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Pole positions: The lifelong friends leading a Polish racing resurgence

by Roger Gascoigne

Photo: Kacper Sztuka

Sixteen years on from Robert Kubica’s F1 victory, Polish motor racing is on the verge of a new boom. Two drivers leading the current generation of young Polish single-seater talent join the Formula Scout podcast.

Born just a month apart in the same hospital in southern Poland, Kacper Sztuka, the reigning Italian Formula 4 champion, and Tymoteusz “Tymek” Kucharczyk, the current points leader in GB3, have progressed through the ranks together.

Their fathers, Lukasz and Maciej, competed against each other in rallies and their sons “started karting together when we were like four years old,” explains Sztuka. “Tymek’s father was pushing my father to do it together and we finally made it to the track.”

After competing together through their karting years, the childhood friends have since taken diverging paths as Sztuka headed to Italy, winning the F4 title at his third attempt, before being snapped up by Red Bull to join MP Motorsport in FIA Formula 3 for 2024.

Kucharczyk graduated to F4 in Spain, courtesy of the Richard Mille Talent Academy shootout, taking third in the championship in 2022, before moving up to GB3 in Britain last season.

Illustrating the brutal ups-and-downs of motorsport, after a stunning second half to his F4 season with 10 wins from 12 starts in the Italian and Euro championships, Sztuka has endured a difficult start to his F3 season, reaching a nadir with the announcement just after our interview that he had been abruptly dropped by the Red Bull junior programme.

Kucharczyk, on the other hand, has bounced back from a difficult learning year in GB3 to score three victories with Hitech GP, including two last time out at Spa-Francorchamps, to sit on top of the championship standings after three rounds.

“I’m just super grateful, to be honest, because it finally seems that everything starts to work out really well for me and for the team,” Kucharczyk says.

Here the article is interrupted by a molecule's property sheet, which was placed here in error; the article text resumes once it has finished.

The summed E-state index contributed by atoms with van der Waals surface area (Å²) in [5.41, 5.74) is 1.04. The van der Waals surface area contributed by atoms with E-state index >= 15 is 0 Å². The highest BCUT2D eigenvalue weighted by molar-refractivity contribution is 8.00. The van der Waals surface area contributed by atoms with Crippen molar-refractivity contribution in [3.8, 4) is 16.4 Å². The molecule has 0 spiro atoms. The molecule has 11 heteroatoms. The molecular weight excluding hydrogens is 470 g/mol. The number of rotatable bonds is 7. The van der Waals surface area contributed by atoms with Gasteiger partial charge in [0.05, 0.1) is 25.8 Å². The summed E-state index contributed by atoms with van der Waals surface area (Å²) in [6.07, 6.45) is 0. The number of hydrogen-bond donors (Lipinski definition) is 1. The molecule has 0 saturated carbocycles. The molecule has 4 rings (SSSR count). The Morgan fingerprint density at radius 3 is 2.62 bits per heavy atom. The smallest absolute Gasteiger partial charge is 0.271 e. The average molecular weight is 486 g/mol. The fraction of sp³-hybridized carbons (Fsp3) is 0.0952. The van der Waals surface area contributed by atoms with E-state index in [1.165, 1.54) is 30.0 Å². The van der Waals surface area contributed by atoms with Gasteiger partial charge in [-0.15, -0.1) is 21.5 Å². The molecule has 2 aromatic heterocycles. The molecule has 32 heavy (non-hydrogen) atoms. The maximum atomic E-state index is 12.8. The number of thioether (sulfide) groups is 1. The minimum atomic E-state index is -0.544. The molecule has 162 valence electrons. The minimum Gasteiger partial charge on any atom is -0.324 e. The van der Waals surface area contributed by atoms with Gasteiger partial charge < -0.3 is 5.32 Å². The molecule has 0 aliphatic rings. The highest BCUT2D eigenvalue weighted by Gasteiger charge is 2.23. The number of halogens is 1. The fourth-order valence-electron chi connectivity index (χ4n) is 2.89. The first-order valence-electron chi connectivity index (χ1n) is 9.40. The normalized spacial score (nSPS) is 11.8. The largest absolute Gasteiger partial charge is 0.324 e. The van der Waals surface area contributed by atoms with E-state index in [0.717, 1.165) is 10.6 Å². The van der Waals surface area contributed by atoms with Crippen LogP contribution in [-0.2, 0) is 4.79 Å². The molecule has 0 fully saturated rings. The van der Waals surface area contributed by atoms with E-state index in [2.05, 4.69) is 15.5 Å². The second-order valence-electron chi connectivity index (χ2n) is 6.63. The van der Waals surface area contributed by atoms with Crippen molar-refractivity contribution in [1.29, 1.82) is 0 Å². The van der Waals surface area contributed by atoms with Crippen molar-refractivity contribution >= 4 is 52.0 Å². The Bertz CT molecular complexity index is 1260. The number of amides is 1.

“We’ve been quite a bit unlucky for the first two rounds, especially in round one when we should have scored a podium.” After “a bit of my mistake in race two at Oulton [Park] and a much better round two at Silverstone and then that amazing last round at Spa,” he finds himself leading the championship, “which is really crazy,” he says.

“We were super quick all weekend. Whatever the conditions were, if it was either like wet or dry, we were the quickest. That gives us a lot of confidence for the next round. I have a lot of positives to take out of the weekend. I’ve learned quite a lot of stuff. The more laps I do, it’s just getting better and better.”

Despite his two wins in Belgium, he is aware that there are still areas to improve. “I know I should have done a better job on my second-best lap [and] in the last race. There’s so much going on in race weekends and your driving is so limited that you don’t know really what could happen, but I’m just happy that I didn’t take that too much risk that I could deliver the results that gave me the championship lead, that’s the most important thing.”

Now, he adds, he needs “just to keep that momentum going and score the points and keep on this form.”

Having moved across from Douglas Motorsport over the winter, Kucharczyk underlines the hard work he and his new team Hitech have put in “because we struggled a bit in the beginning of this season, I’m not going to lie.”

Although the decision to go to Hitech came “quite late, so I didn’t have much time to adapt to a new team,” he has settled in quickly, helped as well by already knowing his team-mates from karting.

“The people [in Hitech] are taking their job really professionally and are true fans of motorsport,” he enthuses. “It’s a huge team, with F4, GB3, FIA F3 and F2, so there’s a lot of people walking around and my team boss is a really important person in the paddock.”

Photo: Jakob Ebrey Photography

“It was not easy really in the first few test days [and] we didn’t show our real true pace but I’m just happy that in the races we could prove everyone wrong. Six wins in a row for Hitech GP just shows on what level we are right now,” he says.

Besides adapting to the new team environment, “the tyres changed a bit. I think I had to adapt a bit longer than I would have expected to do, but I’m super happy to make the team proud [and] to finally make some good results.”

Kucharczyk feels that he has developed in the last year. “I generally think that I’m a bit more mature driving now, I’m a bit calmer. I’m trying to analyse a bit more what’s going on around me and [what] the track’s looking like.

“Now I’m trying to be a bit more focused on the setup and also only on the driving while I’m in the car. I just know what I have to do really and obviously, I believe the team that they give me a good package so I can just do my job, and I don’t need to care about anything.